On that note, I wish you all a wonderful week. I will be commenting on your blogs I promise, work has just been taking A LOT out of me the past few weeks and the computer is the last thing I want to look at when I get home.

I wish you all the best my friends
Huge Giac hugs to all,
No Fear!


Sunday 12 February 2012


Hello everyone,
I hope you all had a good week. Things at work are back to normal for the moment. It was really crazy, but I spent my free time working on he scullery to try and forget about the office.

Since Dewell Manor's kitchen is 24 inches by 20 inches,  I decided to take one area and build a proper scullery.

The first Item I put together was the Dish rack.

I started by drilling evenly spaced holes on some leftover pieces of lumber I had lying around. I then cut dowels to the height I wanted the dish rack, in this case enough for 3 levels.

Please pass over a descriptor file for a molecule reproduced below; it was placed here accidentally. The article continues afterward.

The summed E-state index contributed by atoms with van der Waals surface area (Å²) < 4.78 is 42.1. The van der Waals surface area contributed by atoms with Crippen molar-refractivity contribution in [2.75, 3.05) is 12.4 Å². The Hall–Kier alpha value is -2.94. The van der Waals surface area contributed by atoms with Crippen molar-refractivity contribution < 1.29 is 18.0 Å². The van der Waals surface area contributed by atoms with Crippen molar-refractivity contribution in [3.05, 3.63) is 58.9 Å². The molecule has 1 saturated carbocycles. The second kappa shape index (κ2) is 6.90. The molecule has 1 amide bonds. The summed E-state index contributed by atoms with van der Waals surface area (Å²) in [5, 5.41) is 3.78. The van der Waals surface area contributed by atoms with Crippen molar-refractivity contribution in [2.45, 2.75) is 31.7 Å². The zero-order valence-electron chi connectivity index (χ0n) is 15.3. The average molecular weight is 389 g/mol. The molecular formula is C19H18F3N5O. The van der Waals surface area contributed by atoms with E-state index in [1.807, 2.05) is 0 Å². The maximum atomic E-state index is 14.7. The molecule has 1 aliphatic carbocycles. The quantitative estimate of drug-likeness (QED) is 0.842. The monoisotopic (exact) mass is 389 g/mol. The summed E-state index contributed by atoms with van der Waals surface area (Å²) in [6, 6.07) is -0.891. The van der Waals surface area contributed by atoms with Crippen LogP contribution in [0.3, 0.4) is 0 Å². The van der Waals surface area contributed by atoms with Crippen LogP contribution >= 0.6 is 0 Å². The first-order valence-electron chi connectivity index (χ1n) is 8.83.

When the dowels were through the supports, I spaced them using a 1 1/4 inch piece of wood and glued them into place

 Next, I put together the top and side of the dish rack box and glued in the dowel pieces when it was dry
I glued on the second side piece. For the back piece, I glued pieces of 1/8 inch x 1/16 inch lumber at the same level as the horizontal supports. Next, I took more dowels and glued them to line  up with the front piece. In the next picture, you see me adding another 1/8 , 1/16 inch piece of lumber to help support the dishes.

While the rack dried, I made the cup rack

This is just another piece of lumber 1/4 wide with holes drilled through. instead of using dowels for the cup pegs, I cut off the tips of cocktail toothpicks that had a nice detail. I made 2 of these, glued them onto 2 supports and added shelves, corbels, and 2 small dowels do look like supports for the top shelf.